Smells Like Nirvana: The Magical Career of “Weird” Al Yankovic


If Billy Joel went out on tour promising not to play any of his hits, he might meet with some resistance.

It’s hard to imagine a musician of any caliber who could pull that sort of thing off.

Well, there’s one guy who is pulling that sort of thing off as I type this.

His name is Weird Al Yankovic.

Yankovic’s “Ridiculously Self-Indulgent, Ill-Advised Vanity Tour” will pay a visit to the Honeywell Center in Wabash on April 12.

Per the title, the tour eschews the songs that made Yankovic famous (the pop song parodies) in favor of the songs he wrote from scratch.

It also forgoes the costume changes and elaborate trappings that have come to be associated with a Weird Al tour.

“This is certainly not something I could have done early on in my career,” Yankovic said in a phone interview. “No one would have stood for that. This is something I have the luxury of doing now that I have a 35-year career and 14 studio albums behind me.”

Of course, Yankovic’s originals aren’t exactly emo laments. With titles like “I’ll Sue Ya,” “Mr. Frump In The Iron Lung,” “Nature Trail to Hell” and “The Biggest Ball of Twine in Minnesota,” they’re clearly parody-adjacent. They’re parodies that serve as their own source material.

The improbability of Yankovic’s place in music history and prominence in the current music climate cannot be overstated.

Yankovic had his first hit in 1984. Other artists who charted that year include Twisted Sister, The Smiths, The Style Council, Billy Idol, Pat Benatar, Kenny Loggins, Culture Club, Duran Duran and Sade.

If one were to travel back in time to the mid-1980s and ask of room full of people which of those artists would still be generating headlines in 2018, none of them surely would pick Weird Al Yankovic.

That’s no knock on Yankovic. It’s just that the occupation of musical parodist has not traditionally paved a sure path to fame and fortune.

Yankovic doesn’t offer any explanation for his success. He just says he is grateful for it.

“Every single day, I wake up and I can’t believe I still get to do this for a living,” he said. “I don’t ever get jaded by it. The novelty never wears off.”

The not-so-secret truth about Yankovic is that underneath his goofy exterior are a savvy businessman and a sharp reader of the cultural zeitgeist.

Yankovic doesn’t come right out and say it but it sounds like he feels that he has earned this tour.

“I just felt like I needed a change,” he said, “and I thought it would be good for the band to kind of mix things up a bit and really challenge ourselves as musicians.

“So instead of doing yet another iteration of the big, multimedia extravaganza, I thought, ‘Well, the next time, let’s go in the whole other direction,’” Yankovic said. “Let’s have us just walk out on stage as musicians and play.’”

Given Yankovic’s professional persona as a comedian, his longtime band doesn’t often get enough credit for being as excellent as it is.

“I think on this tour particularly, the musicianship really shines through,” he said. “It’s really on full display. It’s not about the theatrics. It’s not about production. It’s 100 percent about the music.

“If people weren’t sold on my band before, I think this will do the trick for them,” Yankovic said.

When he speaks of the tour, Yankovic uses phrases like “deep cuts” which are almost never uttered by anyone who is actually trying to make a living in the music industry these days.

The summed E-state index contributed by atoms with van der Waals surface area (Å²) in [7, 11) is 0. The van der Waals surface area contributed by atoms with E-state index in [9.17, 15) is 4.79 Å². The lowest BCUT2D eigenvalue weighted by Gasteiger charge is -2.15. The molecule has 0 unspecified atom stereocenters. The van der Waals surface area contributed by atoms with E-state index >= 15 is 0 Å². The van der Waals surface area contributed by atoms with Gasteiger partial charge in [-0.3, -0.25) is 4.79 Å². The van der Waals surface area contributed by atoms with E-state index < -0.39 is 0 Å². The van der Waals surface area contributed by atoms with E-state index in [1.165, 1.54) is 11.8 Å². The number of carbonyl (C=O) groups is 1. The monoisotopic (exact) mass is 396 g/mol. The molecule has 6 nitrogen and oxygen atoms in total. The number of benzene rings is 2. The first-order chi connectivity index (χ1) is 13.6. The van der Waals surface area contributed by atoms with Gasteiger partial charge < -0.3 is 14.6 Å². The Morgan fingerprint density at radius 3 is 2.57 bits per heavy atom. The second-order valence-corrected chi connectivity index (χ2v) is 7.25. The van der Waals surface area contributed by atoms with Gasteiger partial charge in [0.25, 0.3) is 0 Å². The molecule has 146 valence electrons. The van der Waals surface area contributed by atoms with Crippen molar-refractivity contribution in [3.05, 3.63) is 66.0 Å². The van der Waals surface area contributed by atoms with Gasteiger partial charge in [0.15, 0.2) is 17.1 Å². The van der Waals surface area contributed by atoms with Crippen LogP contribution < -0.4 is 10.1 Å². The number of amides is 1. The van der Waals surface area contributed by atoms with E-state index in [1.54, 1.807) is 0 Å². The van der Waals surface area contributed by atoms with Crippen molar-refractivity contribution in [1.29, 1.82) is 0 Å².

This tour is for diehard fans, he said, which means it may alienate some people.

“This tour is not really designed for a mass audience,” he said. “But the people who it does appeal to are going to go crazy for it.”

Last year, Yankovic got a chance to do something more ostentatious for diehard fans.

He released a career-spanning boxed set called Squeeze Box.

Squeeze Box collects 14 studio albums and one album of rarities into an accordion-shaped case. It comes in two versions: CD and 150-gram vinyl.

Again, if you were to travel back in time about 30 years or so and tell people that Yankovic’s parodies would one day be lovingly remastered for a collection retailing for $500 or more dollars, they might call you crazy.

Well, some of them might call you crazy. One person who doubtlessly would not call you crazy in 1988 is 8-year-old Lin-Manuel Miranda.

Miranda, now a celebrated 38-year-old Broadway composer, recently fulfilled a lifelong dream by having his work parodied by Yankovic.

“The Hamilton Polka,” a five-minute spoof of the entire score of Miranda’s hit musical “Hamilton,” was released by the composer and Yankovic in early March.

“Lin actually asked me to do it about a year ago,” Yankovic said. “It kind of got put on hold and then in January, he said, ‘OK. We’re doing this. We need it next month.’”

While he worked on it, Yankovic said he purposefully didn’t share any demos or excerpts with Miranda.

“I wanted him to hear it for the first time as a finished product,” he said. “When he did, I think it blew his mind. There’s actually a video of him on YouTube listening to ‘The Hamilton Polka’ for the first time.”

Unlike many music careers, Yankovic’s seems to have moved inexorably in the direction of greater and greater artistic freedom.

“Mandatory Fun,” the 2014 album that was in several respects the biggest of his career, was his last release for RCA. Yankovic departed the label under his own steam.

“Which means I am basically a free agent,” he said. “ I don’t have to get anyone’s permission to do anything. I can literally do anything I want. I don’t need to do whatever’s the most commercial thing. I’ve done OK. My family’s always going to have something to eat.”

“So now I am just driven by what sounds like the most fun,” Yankovic said.